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Archive for the ‘Texas Birds’ Category

The rumors spread throughout our community of birding enthusiasts: “There is a new sub-species of Warbler and he can be seen near South Padre Island if you have a boat to take you out to the remote area where he lives. He has a chestnut colored head and some call him the Mangrove Warbler.”

Scarlet and Pat Boating

Scarlet and Pat Boating

Pat’s friend, Scarlett, has a boat and is willing to take us to the willow bushes lining this arm of Laguna Madre Bay. Early morning is called for, and we drive to the boat dock and motor out in the crisp morning. Idling along we search and search … no luck … the tide changes … harder to get close to the banks of willow … and after a few hours we accept that the search is in vain.

Willows and Heron

Willows and Heron

Pat and Scarlett agree that not many people have seen him. Is he even still here?  Home we go slightly disappointed … it was a long shot … and the dolphins frolicking in the water entertained us. Back at the dock, we are offered fish by a young boy who makes his living fishing from the docks.

Boy on the Dock

Boy on the Dock

Here is a cheery little cookie who tells us, “As soon as school is out I run down here and catch fish. I have to have them at the market by 5:00 in order to sell them.” He is as cute as can be and we wish him good luck.

A couple weeks later Pat and Scarlett go out to the willow bank and take this photo

Mangrove Warbler

Mangrove Warbler

… he was there … just not when we were … C’est la vie!.

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Michael Emenaker

Michael Emenaker

Here is the merry face of Michael Emenaker … one of the volunteer caretakers of the birding site in Salineno. This site is on the bank of the Rio Grande river with Mexico on the other side. It is an ideal place to see the “specialty” birds of this humid, tropical region.  Michael comes down from Colorado to fill bird feeders, monitor people, and insure the health and good will of humans and birds, alike.

Michael Filling Feeders

Michael Filling Feeders

Let us all be thankful that he has assumed the mantle of previous caretakers so that we can enjoy the Green Jay, all the Orioles, the Kiskadee and Roadrunner etc, etc. Every day he spreads peanut-butter/corn meal glop on the tree trunks and awaits the influx of many hungry birds.

One of the most spectacular birds is the Golden-fronted Woodpecker who is seen only in Texas. Another bird seen only in southernmost Texas is the Olive Sparrow with his dull greenish tint on his back. He is shy and hard to see as he prefers dense underbrush as his home. Sharing his neighborhood is the tiny Black-crested Titmouse who darts in, grabs a sunflower seed and dashes away giving almost no time to take a photo …many blurry shots of him I have taken before I managed to get this one of him. Hopping slowly next to the Olive Sparrow is the Black-throated Sparrow in his crisp white and black tuxedo. They all delight the people grouped around Michael who patiently names them for the beginning birders. Thanks Michael!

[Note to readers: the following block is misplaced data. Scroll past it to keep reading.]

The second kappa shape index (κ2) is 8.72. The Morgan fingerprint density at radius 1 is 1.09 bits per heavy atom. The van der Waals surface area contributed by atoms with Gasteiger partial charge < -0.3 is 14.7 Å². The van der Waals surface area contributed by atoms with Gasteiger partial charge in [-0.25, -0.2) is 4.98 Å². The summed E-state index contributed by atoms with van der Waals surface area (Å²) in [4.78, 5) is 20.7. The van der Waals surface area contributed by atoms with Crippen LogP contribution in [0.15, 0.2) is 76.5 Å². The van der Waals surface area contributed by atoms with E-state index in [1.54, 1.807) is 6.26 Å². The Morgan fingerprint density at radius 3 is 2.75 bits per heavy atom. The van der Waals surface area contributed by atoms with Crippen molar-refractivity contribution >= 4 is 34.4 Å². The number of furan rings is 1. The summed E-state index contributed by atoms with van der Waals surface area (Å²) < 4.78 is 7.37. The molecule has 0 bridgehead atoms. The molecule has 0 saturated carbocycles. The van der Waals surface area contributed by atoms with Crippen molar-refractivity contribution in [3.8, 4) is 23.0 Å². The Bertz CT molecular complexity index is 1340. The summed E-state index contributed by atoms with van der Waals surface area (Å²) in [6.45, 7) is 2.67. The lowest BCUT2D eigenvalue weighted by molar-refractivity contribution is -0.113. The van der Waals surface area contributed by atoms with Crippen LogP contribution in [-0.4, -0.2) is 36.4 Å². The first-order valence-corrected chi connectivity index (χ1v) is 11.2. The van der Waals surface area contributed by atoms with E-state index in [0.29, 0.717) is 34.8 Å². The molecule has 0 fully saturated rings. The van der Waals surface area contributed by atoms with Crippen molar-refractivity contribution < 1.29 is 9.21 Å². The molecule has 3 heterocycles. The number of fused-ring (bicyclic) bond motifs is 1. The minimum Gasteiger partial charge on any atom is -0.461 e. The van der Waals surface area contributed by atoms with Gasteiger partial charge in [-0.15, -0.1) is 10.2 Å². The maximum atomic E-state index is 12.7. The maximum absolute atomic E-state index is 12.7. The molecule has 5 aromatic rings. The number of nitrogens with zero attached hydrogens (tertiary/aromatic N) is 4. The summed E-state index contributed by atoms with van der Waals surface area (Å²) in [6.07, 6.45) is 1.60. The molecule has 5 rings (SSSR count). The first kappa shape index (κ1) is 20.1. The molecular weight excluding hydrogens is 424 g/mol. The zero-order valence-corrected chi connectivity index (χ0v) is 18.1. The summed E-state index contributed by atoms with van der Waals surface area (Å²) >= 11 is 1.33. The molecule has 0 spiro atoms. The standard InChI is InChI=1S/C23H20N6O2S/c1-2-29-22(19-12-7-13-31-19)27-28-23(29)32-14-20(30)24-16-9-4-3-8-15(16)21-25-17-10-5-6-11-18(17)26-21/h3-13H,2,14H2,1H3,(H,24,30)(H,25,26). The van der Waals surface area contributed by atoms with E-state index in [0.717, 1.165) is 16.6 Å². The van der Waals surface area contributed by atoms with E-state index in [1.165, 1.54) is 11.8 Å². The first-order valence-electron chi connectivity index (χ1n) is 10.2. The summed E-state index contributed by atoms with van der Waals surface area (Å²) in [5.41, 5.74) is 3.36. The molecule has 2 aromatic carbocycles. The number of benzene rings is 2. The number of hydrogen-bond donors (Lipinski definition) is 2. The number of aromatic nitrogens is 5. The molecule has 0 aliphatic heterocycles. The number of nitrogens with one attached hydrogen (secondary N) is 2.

The Cactus Wren ! A desert bird who is comfortably at home building his nest right in a towering cactus. No one will bother his nest tucked into the protective spines of a cactus. He is a medley of stripes and dots. What a visually spectacular bird!

Cactus Wren

Cactus Wren

Finally, the Pyrrhuloxia … took me a while to get his name right … he is gray with a vermillion face, a pointed topknot, and red scattered down his chest. Sitting on a blue feeder tray he is delightful.

Pyrrhuloxia

Pyrrhuloxia

Come on down to the Rio Grande Valley to see all these resident birds.

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Tree With a Secret

Tree With a Secret

This ordinary tree hosts a butterfly who uses its mottled bark to camouflage its wings … it is so successful it takes me many minutes to spot the Variable Cracker butterfly. If you walk by this tree you hardly notice the dark gray spot blending in with the other spots.

Variable Cracker Butterfly

Variable Cracker Butterfly

The Cracker is cleverly hidden. I guess the butterfly who blends in the best is the one who survives to pass on his camouflage genes.

Variable Cracker Butterfly

Variable Cracker Butterfly

The pattern on his wings is so elegant…looks like watered silk.

Can You See It?

Can You See It?

There is a bird here! Can you find him ? Look for his open eye … that might help … a master at disappearing. He is the Pauraque, a nocturnal bird of the brushlands from southern Texas to northern Argentina.

 

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Playing Hide-n-Seek with a tiny sparrow may not sound like the highlight of the week … but it is for me!

Black-throated Sparrow

Black-throated Sparrow

This crisp “Tuxedo” bird, with his black and white markings, lives in arid desert scrub-land where it seems he might have trouble keeping his immaculate appearance, yet there he is, looking splendid. He is shy and elusive like his cousin, the Olive Sparrow. Their habit is to make quick forays from beneath sheltering plants, grab a seed, and scuttle back under cover. Over a period of 7-8 years I have managed to get a few blurry photos but never one that shows their true colors.